3. Prepare environment

Make sure we have Node.js v14+ installed. If not, nvm is a very good tool to install multiple node versions locally and easily switch between them.

Then we need to install dependencies within the monorepo.

npm install                 # turborepo and dependencies

Yay! 🎉 Now we’re ready to go with the project.

Monorepo structure

For better monorepo project management we used Turborepo

The project shapes into the following structure:

├── Dockerfile              # docker mono image
├── docker-compose.yaml     # docker-compose to start everything at once
├── docs                    # code examples
├── infrastructure          # pulumi and google cloud platform
├── node_modules            # common node modules
├── package.json            # project meta information & dependencies
├── packages                # microservices source code
└── turbo.json              # monorepo configuration

Let’s move on 🚚

Using Turborepo

Turborepo brings to the table generic configuration which can be easily applied across all/or filtered packages.

We use our common modules compiled to JavaScript, so before using it in services we need to build it first. The following commands executed build command against all common packages:

// ./package.json
"scripts": {
  "build": "turbo run build",
  "start": "turbo run start:prod"
// ./turbo.json
"pipeline": {
  "build": {
    "dependsOn": ["^build"],
    "outputs": ["dist/**"]
  "start:prod": {
    "cache": false
npm run build
npm run start
curl http://localhost:3001/currency-converter/convert

What is GRPC?

grpc logo aka pancakes

gRPC Remote Procedure Calls, of course! obvious reaction

gRPC is a modern, open source remote procedure call (RPC) framework that can run anywhere. It enables client and server applications to communicate transparently, and makes it easier to build connected systems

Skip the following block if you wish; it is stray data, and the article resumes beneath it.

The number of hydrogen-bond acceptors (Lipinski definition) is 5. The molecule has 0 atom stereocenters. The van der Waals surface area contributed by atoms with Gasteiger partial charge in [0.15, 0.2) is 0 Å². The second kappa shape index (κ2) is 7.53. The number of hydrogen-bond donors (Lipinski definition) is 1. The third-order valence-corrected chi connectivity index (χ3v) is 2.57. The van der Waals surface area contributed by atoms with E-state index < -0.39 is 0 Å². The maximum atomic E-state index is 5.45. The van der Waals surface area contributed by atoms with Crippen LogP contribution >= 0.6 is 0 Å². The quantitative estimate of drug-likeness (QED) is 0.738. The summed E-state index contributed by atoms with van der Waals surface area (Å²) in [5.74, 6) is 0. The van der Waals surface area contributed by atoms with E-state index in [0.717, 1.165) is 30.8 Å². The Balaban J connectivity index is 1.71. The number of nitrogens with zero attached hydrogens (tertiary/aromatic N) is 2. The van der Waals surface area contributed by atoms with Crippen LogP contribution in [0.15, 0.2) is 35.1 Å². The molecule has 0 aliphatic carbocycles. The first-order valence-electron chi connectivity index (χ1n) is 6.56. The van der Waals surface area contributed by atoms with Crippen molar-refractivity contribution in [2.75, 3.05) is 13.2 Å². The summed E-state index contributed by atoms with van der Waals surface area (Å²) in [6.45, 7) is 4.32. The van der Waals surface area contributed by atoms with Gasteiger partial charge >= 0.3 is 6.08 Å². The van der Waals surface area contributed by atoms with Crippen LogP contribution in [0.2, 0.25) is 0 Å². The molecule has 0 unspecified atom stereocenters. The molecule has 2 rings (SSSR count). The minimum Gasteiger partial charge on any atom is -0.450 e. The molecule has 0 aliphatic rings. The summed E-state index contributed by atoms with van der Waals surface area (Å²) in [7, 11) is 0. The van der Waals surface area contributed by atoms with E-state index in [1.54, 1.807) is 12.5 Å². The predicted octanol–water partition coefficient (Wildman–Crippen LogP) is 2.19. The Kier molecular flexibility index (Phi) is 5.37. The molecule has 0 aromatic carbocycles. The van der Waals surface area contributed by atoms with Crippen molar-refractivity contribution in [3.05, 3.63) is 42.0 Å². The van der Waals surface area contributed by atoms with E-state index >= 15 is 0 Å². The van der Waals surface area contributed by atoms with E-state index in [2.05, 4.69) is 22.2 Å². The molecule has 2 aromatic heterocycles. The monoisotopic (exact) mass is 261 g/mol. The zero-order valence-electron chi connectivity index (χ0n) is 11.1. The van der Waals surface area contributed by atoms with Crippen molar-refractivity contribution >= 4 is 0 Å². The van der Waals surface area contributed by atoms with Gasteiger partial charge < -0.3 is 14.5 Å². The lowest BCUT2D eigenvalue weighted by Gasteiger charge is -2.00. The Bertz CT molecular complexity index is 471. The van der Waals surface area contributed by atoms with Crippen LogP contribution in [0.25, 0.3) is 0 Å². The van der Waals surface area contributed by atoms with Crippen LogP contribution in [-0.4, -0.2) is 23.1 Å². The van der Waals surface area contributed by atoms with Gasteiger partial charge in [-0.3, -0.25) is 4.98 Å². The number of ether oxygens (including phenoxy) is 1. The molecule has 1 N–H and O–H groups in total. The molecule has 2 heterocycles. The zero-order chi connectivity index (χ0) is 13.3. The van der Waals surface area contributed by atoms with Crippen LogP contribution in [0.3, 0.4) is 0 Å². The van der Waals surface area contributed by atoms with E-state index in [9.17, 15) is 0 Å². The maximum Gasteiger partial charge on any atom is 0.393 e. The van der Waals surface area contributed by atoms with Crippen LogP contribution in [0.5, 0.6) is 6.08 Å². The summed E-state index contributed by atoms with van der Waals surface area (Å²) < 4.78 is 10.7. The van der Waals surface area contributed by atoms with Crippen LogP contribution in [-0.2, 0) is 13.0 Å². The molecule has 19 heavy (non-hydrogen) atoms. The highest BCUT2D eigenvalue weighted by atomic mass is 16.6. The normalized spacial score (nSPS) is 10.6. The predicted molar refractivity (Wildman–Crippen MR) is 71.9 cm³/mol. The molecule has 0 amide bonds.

microservices graph


// http://protobuf-compiler.herokuapp.com/
syntax = "proto3";

package hello;

service HelloService {
  rpc JustHello (HelloRequest) returns (HelloResponse);

  rpc ServerStream(HelloRequest) returns (stream HelloResponse);

  rpc ClientStream(stream HelloRequest) returns (HelloResponse);

  rpc BothStreams(stream HelloRequest) returns (stream HelloResponse);

message HelloRequest {
  string greeting = 1;

message HelloResponse {
  string reply = 1;

client server communication

What are Protocol Buffers?

An efficient technology to serialize structured data

message Person {
  string name = 1;
  int32 id = 2;
  bool has_ponycopter = 3;

Does anyone know what numbers on the right side mean?

syntax = "proto3";

package hello;

service HelloService {
  rpc SayHello (HelloRequest) returns (HelloResponse);

message HelloRequest {
  string greeting = 1;

message HelloResponse {
  string reply = 1;

Demo - Hello Node.js GRPC

// package.json
"scripts": {
  "1. download prices": "node index.js",
  "2. generate protobuf runtime": "protoc --js_out=import_style=commonjs,binary:. prices.proto",